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St. Luke prepared for continued COVID-19 response

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By Mary Auld for the Valley Journal

RONAN – Lake County has seen nearly 200 cases of the coronavirus since the pandemic began this spring, and hospitals are continuing to provide prevention and treatment. 

At St. Luke Community Healthcare, patients can get antibody tests, which determine whether a person has been infected in the past, and diagnostic tests are also available, which determine whether a person is infected at the time of the test. 

Not everyone qualifies for testing at St. Luke. Those who are asymptomatic and have not had close contact with someone who is confirmed to have the virus do not qualify. The health department does contact tracing on each confirmed case, and then gets in touch with those “close contacts” who are at risk. The hospital also tests all expecting mothers before they deliver their babies and those who are going into surgery in the hospital. St. Luke employees are also tested even if they are not exhibiting symptoms. 

St. Luke does not offer rapid testing, which other locations use to tell people whether they have the virus in just hours. Instead, all tests are sent to the state of Montana’s lab where they are processed.

Across the country, public health experts have expressed worries that patients aren’t hearing back about their test results for long periods of time. Abigail Byers, St. Luke’s director of nursing, said a healthcare provider assigns a priority rating to each test. That rating impacts how quickly the tests are processed. Byers said St. Luke is getting their highest priority tests back in between 24 and 48 hours; however, patients who have not shown strong symptoms or have been in contact with someone who has a confirmed case of the virus sometimes wait nearly two weeks to get their results.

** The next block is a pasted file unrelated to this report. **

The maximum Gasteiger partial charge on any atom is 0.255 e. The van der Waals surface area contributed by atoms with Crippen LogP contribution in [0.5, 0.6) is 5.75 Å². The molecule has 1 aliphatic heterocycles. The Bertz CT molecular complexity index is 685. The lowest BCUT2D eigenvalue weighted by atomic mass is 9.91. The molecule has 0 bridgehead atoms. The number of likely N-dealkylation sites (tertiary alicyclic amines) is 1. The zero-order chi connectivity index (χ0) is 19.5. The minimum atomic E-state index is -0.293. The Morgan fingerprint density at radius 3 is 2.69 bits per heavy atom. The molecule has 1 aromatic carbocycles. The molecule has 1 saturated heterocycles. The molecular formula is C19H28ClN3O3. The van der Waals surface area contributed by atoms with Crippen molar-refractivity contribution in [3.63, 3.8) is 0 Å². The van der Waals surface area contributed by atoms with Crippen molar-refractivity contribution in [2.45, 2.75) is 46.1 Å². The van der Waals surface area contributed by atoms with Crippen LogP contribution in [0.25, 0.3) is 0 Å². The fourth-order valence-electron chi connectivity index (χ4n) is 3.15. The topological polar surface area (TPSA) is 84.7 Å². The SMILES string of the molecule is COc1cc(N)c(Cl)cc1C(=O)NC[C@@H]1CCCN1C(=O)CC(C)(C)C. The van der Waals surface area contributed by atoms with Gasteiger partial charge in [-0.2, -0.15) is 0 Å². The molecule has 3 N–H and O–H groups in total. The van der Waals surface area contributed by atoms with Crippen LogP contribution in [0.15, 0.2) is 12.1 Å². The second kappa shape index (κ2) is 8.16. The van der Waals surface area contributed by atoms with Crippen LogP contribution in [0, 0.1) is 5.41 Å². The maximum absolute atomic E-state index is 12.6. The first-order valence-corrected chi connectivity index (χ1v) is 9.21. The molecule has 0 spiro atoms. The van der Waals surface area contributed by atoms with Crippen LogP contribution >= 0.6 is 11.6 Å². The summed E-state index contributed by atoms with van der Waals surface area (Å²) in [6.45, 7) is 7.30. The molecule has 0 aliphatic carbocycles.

St. Luke is staying the course with protocols they implemented at the beginning of the pandemic to protect staff and patients from becoming infected. Employees wear mask and eye protection, and patients are required to wear masks. The hospital follows the Centers for Disease Control’s developing guidelines as scientists learn more about the virus. 

While there haven’t been too many serious cases in Lake County, St. Luke partners with other hospitals in the region for care of seriously ill patients. Those who need to be cared for in an intensive care unit are transferred to another facility. Byers said, so far, this partnership has worked well, and other hospitals have had the capacity to take on St. Luke’s seriously ill patients. St. Luke does have plans to care for those more serious cases locally if the other hospitals with ICUs become overwhelmed at some point. Byers said St. Luke is better prepared to care for milder cases of the virus. 

The pandemic isn’t over, and the area may yet see a surge in cases. St. Luke Community Hospital has a plan for how to care for high numbers of infected patients. That preparation includes staff drills to work through different scenarios that might emerge for various volumes of patients. 

Byers said St. Luke’s staff has already proven its ability to respond to spikes in the number of cases and increases in demands on the hospital.

“Our providers and staff did an exceptional job of responding to the high testing demand we saw after the 4th of July holiday," she said.




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